Cannes: Kim Ki-duk's 'One on One' Will Only Get DVD Release if 100,000 People See It in Theater

The Cannes-winning filmmaker says he won't be selling distribution rights for the secondary market unless his new film surpasses the break-even point in South Korea.

SEOUL -- One on One, the latest work by Cannes-winning South Korean filmmaker Kim Ki-duk, made its market debut at the French film festival last week. But whether the film will be available outside of South Korea on DVD will depend on its success back home, specifically whether 100,000 moviegoers see it in theaters first.

Kim released a statement Monday that he won't be selling distribution rights for the secondary market unless the film surpasses the break-even point at home. One on One, about seven murder suspects crossing paths with a terrorist group, is set to open in roughly 50 theaters in Korea on Thursday.

"The film will need to bring in 100,000 admissions so that I can confidently pay the cast and crew, who took part in the project without any guarantee," said Kim about the film that stars such renowned actors as Don Lee (aka Ma Dong-seok). "Payback is the only way I can continue to make meaningful movies. And so One on One won't be going for sale for secondary markets until it brings in 100,000 viewers."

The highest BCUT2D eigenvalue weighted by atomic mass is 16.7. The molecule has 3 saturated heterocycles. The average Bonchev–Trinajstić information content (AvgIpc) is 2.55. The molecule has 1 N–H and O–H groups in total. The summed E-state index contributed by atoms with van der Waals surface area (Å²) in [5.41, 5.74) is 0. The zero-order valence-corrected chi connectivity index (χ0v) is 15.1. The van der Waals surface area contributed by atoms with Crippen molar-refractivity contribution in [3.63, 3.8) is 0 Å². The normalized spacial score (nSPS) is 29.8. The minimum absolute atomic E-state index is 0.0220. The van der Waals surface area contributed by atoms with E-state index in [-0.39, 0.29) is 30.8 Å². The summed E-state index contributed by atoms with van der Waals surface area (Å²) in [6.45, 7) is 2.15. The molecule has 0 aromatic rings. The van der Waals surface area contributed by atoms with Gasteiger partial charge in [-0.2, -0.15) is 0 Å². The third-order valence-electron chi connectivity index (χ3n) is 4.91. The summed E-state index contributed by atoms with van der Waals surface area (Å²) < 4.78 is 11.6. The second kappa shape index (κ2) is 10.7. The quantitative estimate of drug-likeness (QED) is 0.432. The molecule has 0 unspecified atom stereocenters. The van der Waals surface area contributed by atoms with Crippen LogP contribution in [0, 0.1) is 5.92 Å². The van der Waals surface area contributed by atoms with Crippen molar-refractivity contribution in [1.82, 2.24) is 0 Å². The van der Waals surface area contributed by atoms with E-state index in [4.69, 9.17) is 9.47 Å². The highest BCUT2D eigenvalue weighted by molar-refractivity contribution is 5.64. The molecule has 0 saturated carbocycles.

The decision, moreover, stems from a fear of piracy. "Pirated versions start circulating the moment a movie is released through the secondary market," said the filmmaker, who is no stranger to the issue. His 2011 Arirang wound up online after it was shown on an Italian television network, and the Cannes-winning film never made it to Korean cinemas.

While the most successful box office hits in Korea have had more than 10 million admissions -- about a fifth of the country's population of 50 million -- local indie/arthouse fare consider 1,000-10,000 admissions a blockbuster performance.

Kim's most successful film to date is Bad Guy, which recorded some 700,000 admissions. He has enjoyed better luck as a producer, with Rough Play bringing in more than 1.3 million viewers.

Meanwhile, the director is currently working on an international version of the film, which, according to its producer Kim Soon-mo, will most likely have a shorter running time than the local edition.

Sales banner company Finecut, which handled sales for Kim's signature work including Moebius, is representing One on One at the Cannes Film Market. Finecut has sold Rough Play to Hong Kong/Macau (Sundream) and Taiwan (AV Jet) and pre-sold the film biz drama to Japan (The Klockworx) and Malaysia/Brunei (Hwa Yea Multimedia).